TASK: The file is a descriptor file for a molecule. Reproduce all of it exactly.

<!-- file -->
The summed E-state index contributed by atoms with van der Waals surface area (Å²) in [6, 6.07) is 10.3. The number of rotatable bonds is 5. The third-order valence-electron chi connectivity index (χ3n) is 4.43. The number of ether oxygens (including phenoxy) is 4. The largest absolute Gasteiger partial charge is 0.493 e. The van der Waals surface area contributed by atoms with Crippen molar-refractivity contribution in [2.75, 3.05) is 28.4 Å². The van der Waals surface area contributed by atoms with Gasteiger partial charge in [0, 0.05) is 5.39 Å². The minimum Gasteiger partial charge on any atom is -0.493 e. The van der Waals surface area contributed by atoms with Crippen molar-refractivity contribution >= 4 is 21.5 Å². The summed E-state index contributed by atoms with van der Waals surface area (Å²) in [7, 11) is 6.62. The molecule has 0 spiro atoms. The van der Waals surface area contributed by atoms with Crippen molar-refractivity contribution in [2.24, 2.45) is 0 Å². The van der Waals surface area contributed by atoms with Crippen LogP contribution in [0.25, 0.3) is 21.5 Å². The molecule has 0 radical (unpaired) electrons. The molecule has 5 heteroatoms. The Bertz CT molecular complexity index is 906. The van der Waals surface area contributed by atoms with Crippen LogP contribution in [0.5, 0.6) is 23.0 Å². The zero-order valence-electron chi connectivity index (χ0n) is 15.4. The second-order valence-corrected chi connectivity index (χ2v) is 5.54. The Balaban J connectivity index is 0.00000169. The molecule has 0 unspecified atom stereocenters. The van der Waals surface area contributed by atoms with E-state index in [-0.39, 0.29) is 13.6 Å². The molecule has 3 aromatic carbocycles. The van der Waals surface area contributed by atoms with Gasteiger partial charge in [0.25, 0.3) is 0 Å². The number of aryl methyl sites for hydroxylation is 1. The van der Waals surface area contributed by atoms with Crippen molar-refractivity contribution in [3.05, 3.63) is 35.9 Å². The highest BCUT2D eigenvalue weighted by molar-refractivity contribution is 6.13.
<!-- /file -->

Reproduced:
The summed E-state index contributed by atoms with van der Waals surface area (Å²) in [6, 6.07) is 10.3. The number of rotatable bonds is 5. The third-order valence-electron chi connectivity index (χ3n) is 4.43. The number of ether oxygens (including phenoxy) is 4. The largest absolute Gasteiger partial charge is 0.493 e. The van der Waals surface area contributed by atoms with Crippen molar-refractivity contribution in [2.75, 3.05) is 28.4 Å². The van der Waals surface area contributed by atoms with Gasteiger partial charge in [0, 0.05) is 5.39 Å². The minimum Gasteiger partial charge on any atom is -0.493 e. The van der Waals surface area contributed by atoms with Crippen molar-refractivity contribution >= 4 is 21.5 Å². The summed E-state index contributed by atoms with van der Waals surface area (Å²) in [7, 11) is 6.62. The molecule has 0 spiro atoms. The van der Waals surface area contributed by atoms with Crippen molar-refractivity contribution in [2.24, 2.45) is 0 Å². The van der Waals surface area contributed by atoms with Crippen LogP contribution in [0.25, 0.3) is 21.5 Å². The molecule has 0 radical (unpaired) electrons. The molecule has 5 heteroatoms. The Bertz CT molecular complexity index is 906. The van der Waals surface area contributed by atoms with Crippen LogP contribution in [0.5, 0.6) is 23.0 Å². The zero-order valence-electron chi connectivity index (χ0n) is 15.4. The second-order valence-corrected chi connectivity index (χ2v) is 5.54. The Balaban J connectivity index is 0.00000169. The molecule has 0 unspecified atom stereocenters. The van der Waals surface area contributed by atoms with E-state index in [-0.39, 0.29) is 13.6 Å². The molecule has 3 aromatic carbocycles. The van der Waals surface area contributed by atoms with Gasteiger partial charge in [0.25, 0.3) is 0 Å². The number of aryl methyl sites for hydroxylation is 1. The van der Waals surface area contributed by atoms with Crippen molar-refractivity contribution in [3.05, 3.63) is 35.9 Å². The highest BCUT2D eigenvalue weighted by molar-refractivity contribution is 6.13.